Customer Satisfaction Score (CSAT) surveys have emerged as the gold standard for measuring how customers perceive their interactions with a brand. However, there are many different survey methods to choose from to measure a customer’s experience—including Customer Effort Score (CES), Net Promoter Score (NPS), and many more.
Which begs the question: In today’s environment, is the Customer Satisfaction Score (CSAT) survey still relevant? Our take? Yes, they’re still widely relevant for companies that want to deliver great customer experience. In this post, we’re diving into that question.
3 Reasons why Customer Satisfaction Score (CSAT) surveys are still relevant
CSAT surveys measure customer satisfaction using a single question: “How would you rate your experience with [placeholder of brand name]?”
This question is asked after customers have a specific interaction with your brand.
Most often, the survey asks customers how they would rate their overall satisfaction with the service they received. Customers are offered a scale, most often from 1-5, where 5 is very satisfied and 1 is very dissatisfied.
After customers fill out the survey, their scores are computed into an average, which gives your company an overall CSAT score. This provides an easy to cite metric that shows how satisfied customers are with particular experiences.
Here’s the equation: number of satisfied customers(4and 5)/number of survey responses x 100 = % of satisfied customers. A CSAT score of 80% is a good indicator of success, although it will vary by industry.
Customer Satisfaction surveys are not designed to give you a comprehensive view of customer perception, but they’re very helpful for pinpointing issues, especially if you use CSAT scores to grade different parts of your business. There’s no doubt–CSAT is definitely relevant. Here are the reasons why.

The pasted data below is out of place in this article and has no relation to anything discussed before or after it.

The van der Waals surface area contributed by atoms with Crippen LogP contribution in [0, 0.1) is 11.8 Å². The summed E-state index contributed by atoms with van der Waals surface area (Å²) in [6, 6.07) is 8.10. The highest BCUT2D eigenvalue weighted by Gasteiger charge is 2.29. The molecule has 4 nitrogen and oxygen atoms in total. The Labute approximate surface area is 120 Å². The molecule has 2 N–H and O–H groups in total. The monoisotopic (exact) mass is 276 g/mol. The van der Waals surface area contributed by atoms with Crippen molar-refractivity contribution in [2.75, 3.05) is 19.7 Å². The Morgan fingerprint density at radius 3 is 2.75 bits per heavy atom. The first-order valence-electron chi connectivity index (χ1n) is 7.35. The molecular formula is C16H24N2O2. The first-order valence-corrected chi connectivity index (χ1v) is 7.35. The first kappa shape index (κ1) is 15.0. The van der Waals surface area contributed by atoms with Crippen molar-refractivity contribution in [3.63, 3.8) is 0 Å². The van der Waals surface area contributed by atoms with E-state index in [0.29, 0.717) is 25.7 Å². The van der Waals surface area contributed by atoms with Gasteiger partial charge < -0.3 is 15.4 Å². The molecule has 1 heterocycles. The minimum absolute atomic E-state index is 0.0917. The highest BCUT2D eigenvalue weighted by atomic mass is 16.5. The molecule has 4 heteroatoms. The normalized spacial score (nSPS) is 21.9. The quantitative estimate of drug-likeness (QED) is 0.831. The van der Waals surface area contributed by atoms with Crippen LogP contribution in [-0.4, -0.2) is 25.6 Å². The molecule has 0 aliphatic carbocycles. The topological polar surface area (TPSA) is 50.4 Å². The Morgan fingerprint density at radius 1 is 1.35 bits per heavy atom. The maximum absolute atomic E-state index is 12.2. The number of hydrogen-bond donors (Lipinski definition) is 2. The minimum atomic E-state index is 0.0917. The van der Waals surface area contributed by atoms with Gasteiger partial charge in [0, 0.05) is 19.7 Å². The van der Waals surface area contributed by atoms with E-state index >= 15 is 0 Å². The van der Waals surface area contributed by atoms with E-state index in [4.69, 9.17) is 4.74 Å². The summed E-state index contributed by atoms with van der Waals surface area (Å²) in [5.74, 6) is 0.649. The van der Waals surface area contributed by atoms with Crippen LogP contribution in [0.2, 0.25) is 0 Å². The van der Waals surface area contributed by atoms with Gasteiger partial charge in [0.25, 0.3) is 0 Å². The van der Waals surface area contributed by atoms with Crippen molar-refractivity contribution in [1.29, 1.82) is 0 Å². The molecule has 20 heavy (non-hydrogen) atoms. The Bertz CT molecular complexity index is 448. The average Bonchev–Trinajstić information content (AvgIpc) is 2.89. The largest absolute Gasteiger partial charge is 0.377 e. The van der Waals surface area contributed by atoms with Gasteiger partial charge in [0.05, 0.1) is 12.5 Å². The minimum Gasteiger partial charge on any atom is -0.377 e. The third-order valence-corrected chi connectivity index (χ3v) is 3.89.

1. A Customer Satisfaction Score survey can pinpoint specific issues across the business
Because CSAT surveys are sent out after specific interactions, survey results can help you and your team pinpoint specific issues across the business. For example, you can use CSAT to explore exactly how satisfied customers are with support interactions. But you can also use it to see how satisfied they are with a particular product feature. In this way, you can gain deep insights into very specific areas of your organization.
2. CSAT provides a metric that everyone understands
One of the most valuable assets of CSAT–and perhaps what has made it so widely adopted–is that it gives you one score that can easily be interpreted by everyone at your company. Your CSAT score is easy to communicate with executives and team members. It’s a quick notation that does not need that much explanation.
3. Customer Satisfaction Score surveys are versatile, flexible, and easy to implement
CSAT surveys are extremely easy to spin up and can be used in almost any area of your company. They’re one of the most versatile, flexible, and easy to implement surveys available. That means you can create surveys and analyze results quickly and easily without being a professional analyst.
A word of caution: CSAT is not the end-all, be-all
Although CSAT surveys are extremely relevant, they’re certainly not the end-all, be-all as you seek to explore how customers feel about your brand. Because these surveys focus on specific areas of the company, they tend to reveal results for a relatively narrow area of the customer journey preventing you from getting a holistic view of how customers see your business as a whole.
If you’re looking for a more holistic view, the Net Promoter Score (NPS) survey is a great tool. It asks the question: “How likely are you to recommend us to a friend or colleague?” and respondent ranks their likelihood on a scale of 0 to 10—0 being highly unlikely, 10 being extremely likely. NPS is a great metric to measure long-term customer satisfaction and loyalty. It’s the “big picture” metric of customer experience.
Customer Satisfaction (CSAT) for customer experience
Similarly to NPS, Customer Satisfaction Score measures customer satisfaction and loyalty. However, it focuses on measuring the individual customer interaction at a specific touchpoint on the customer journey.
By being hyper-focused on specific interactions, CSAT helps you discover gaps in your customer experience program and make improvements across the customer journey. It’s a powerful CX metric, helping you measure short-term satisfaction so you can make real-time changes to each interaction.